Reframing and contextualizing research on prescription antidepressants
Dr. Mahalia Freed, ND
So, the jig is up: An international meta-analysis on prescription antidepressants conclusively found them to be as effective as placebo (Kirsch & Sapirstein 1998.) Over a decade later, the hush-up is getting frayed around the edges, as evidenced by the recent article in Newsweek, titled, “The Depressing News About Antidepressants” (http://www.newsweek.com/id/232781).
According to Kirsch’s findings, which were confirmed again in 2008, careful analysis of all eligible studies on antidepressants reveals that prescription antidepressants are clinically as effective as placebo for mild to moderate depression (Kirsch & Sapirstein 1998; Kirsch et al 2008). These findings do not mean prescription antidepressants are “not effective”, only that the placebo effect is powerful, and the drugs’ perceived effectiveness may be attributable to the power of our belief in the medicine, rather than the medicine itself.
As I have written before, your beliefs are powerful in directing your healing. Again, I refer to Dr. Bruce Lipton, cell biologist and epigeneticist. In describing how receptors in our cell membranes interpret environmental conditions outside the cell – effectively issuing directives to cell about what is going on in its environment so that it can respond optimally – he says the following: “because receptors can read energy fields, the notion that only physical molecules can impact cell physiology is outmoded. Biological behaviour can be controlled by invisible forces, including thought, as well as it can be controlled by physical molecules like penicillin” (emphasis mine, 2008: 53-54).
I love how the idea that our thoughts can influence our physical bodies is no longer a flakey statement, but is borne out in trial after trial, meta-analysis after meta-analysis. This is the beauty of the new findings, disappointing and discomfiting though they may be for some.
Indeed, there are people who are up in arms about publicizing this research because they don’t want to shake patients’ faith in medicine that produces clinical results. And, let me be clear: available research demonstrates that people who take prescription antidepressants get better. However, they get better in large part because they and their doctors believe they will. There are many other treatments we could have the same faith in, treatments with evidence that is just as strong if not stronger (see information box on St John’s Wort, for example).
Let us cultivate belief in the body’s ability to heal, and in the power of our thoughts to impact our health. Let us acknowledge that each person’s experience is unique, that each of us will respond optimally to a unique, individualized treatment approach. Sound familiar? That is because it is foundational to naturopathic medical care.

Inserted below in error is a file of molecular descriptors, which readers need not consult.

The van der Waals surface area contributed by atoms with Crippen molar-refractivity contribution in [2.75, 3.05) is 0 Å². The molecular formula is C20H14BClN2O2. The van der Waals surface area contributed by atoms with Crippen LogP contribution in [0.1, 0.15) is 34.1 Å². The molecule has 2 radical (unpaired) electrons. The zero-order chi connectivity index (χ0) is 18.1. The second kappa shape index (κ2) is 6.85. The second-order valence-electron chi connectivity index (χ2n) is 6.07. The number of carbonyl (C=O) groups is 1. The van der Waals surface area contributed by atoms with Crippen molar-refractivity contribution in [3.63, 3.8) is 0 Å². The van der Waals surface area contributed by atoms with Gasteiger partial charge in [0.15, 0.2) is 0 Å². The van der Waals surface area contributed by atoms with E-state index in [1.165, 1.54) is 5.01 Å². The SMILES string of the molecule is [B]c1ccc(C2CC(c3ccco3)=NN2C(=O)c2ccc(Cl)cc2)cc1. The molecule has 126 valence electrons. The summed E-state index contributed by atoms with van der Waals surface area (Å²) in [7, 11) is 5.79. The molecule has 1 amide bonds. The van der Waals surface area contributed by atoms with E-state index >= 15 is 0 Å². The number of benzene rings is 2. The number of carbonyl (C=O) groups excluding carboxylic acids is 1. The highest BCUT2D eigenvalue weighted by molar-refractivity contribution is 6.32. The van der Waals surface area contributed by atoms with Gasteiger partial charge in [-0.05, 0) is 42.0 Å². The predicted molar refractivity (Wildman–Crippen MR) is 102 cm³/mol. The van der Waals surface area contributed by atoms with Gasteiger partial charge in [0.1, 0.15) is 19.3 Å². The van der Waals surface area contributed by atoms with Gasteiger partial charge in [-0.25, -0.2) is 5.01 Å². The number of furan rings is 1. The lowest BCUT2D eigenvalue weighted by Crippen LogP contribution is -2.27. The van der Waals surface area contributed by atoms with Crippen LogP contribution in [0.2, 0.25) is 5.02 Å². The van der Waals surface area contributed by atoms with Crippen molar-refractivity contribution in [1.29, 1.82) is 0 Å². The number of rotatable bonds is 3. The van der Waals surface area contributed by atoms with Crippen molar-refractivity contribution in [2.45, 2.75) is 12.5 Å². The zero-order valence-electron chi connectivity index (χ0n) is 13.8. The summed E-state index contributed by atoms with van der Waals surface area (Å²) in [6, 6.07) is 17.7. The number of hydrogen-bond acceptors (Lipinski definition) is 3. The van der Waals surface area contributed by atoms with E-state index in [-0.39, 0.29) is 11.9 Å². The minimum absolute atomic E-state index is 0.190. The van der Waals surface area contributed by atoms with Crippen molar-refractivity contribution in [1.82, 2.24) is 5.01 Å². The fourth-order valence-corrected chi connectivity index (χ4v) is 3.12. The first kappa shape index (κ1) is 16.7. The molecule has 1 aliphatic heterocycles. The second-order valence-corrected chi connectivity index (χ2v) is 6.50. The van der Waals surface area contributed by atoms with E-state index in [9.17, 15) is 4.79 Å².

Interested in improving mood, naturally? Interested in the power of your mind and body in healing? Consult with Dr Mahalia Freed, ND, for a treatment plan tailored to you.
Naturopathic Medicine and Depression
Naturopathic treatment of depression may include:
- Counseling, and/or referral for psychotherapy
- Addressing nutrient deficiencies
- Optimizing diet
- Supplements to correct imbalances or deficiencies
- Individualized herbal formulae
- Constitutional homeopathic medicine
- Constitutional Chinese medicine
- Lifestyle counseling: healthy sleep, exercise and stress management habits
St John’s Wort (Hypericum perfoliatum) is a great example of a natural medicine that works for mild to moderate depression. According to Cochrane’s rigorous 2008 meta-analysis, St John’s Wort is moderately more effective than placebo (Linde et al 2008). Given that this is based on the double-blind, placebo-control trial model – which by definition does not account for individual variation – we can expect even greater results when St John’s Wort is appropriately prescribed to an individual. And while I am as biased as any other clinician by my belief in the medicines I use, I consistently see people getting better when they incorporate naturopathic care – which may include St John’s Wort or any of the options listed above – in addressing depression and anxiety.
Mahalia Freed is a Naturopathic Doctor in downtown Toronto. In her family practice, Dr Freed has a special focus in endocrinology, mental health, oncology, fertility, and perinatal care.
Ankarberg P, Falkenstrom F. (2008) Treatment with antidepressants is primarily a psychological treatment. Psychotherapy Theory, Research, Practice, Training. 45(3), 329 –339.
Kirsch I, Sapirstein G. (1998). Listening to Prozac but Hearing Placebo: A Meta-Analysis of Antidepressant Medication. Prevention & Treatment, 1 (0002a).
Kirsch I, Deacon BJ, Huedo- Medina TB, Scoboria A, Moore TJ, et al. (2008) Initial severity and antidepressant benefits: A meta-analysis of data submitted to the Food and Drug Administration. PLoS Med 5(2): e45.
Lipton, B (2005). The Biology of Belief. Vancouver, BC: Hay House, Inc.
Linde K, Berner MM, Kriston L. (2009). St John’s wort for major depression. Cochrane Database of Systematic Reviews 2008, Issue 4.
Rahimi R, Nikfar S, Abdollahi M. (2009). Efﬁcacy and tolerability of Hypericum perforatum in major depressive disorder in comparison with selective serotonin reuptake inhibitors: A meta-analysis. Progress in Neuro-Psychopharmacology & Biological Psychiatry. 33, 118–127.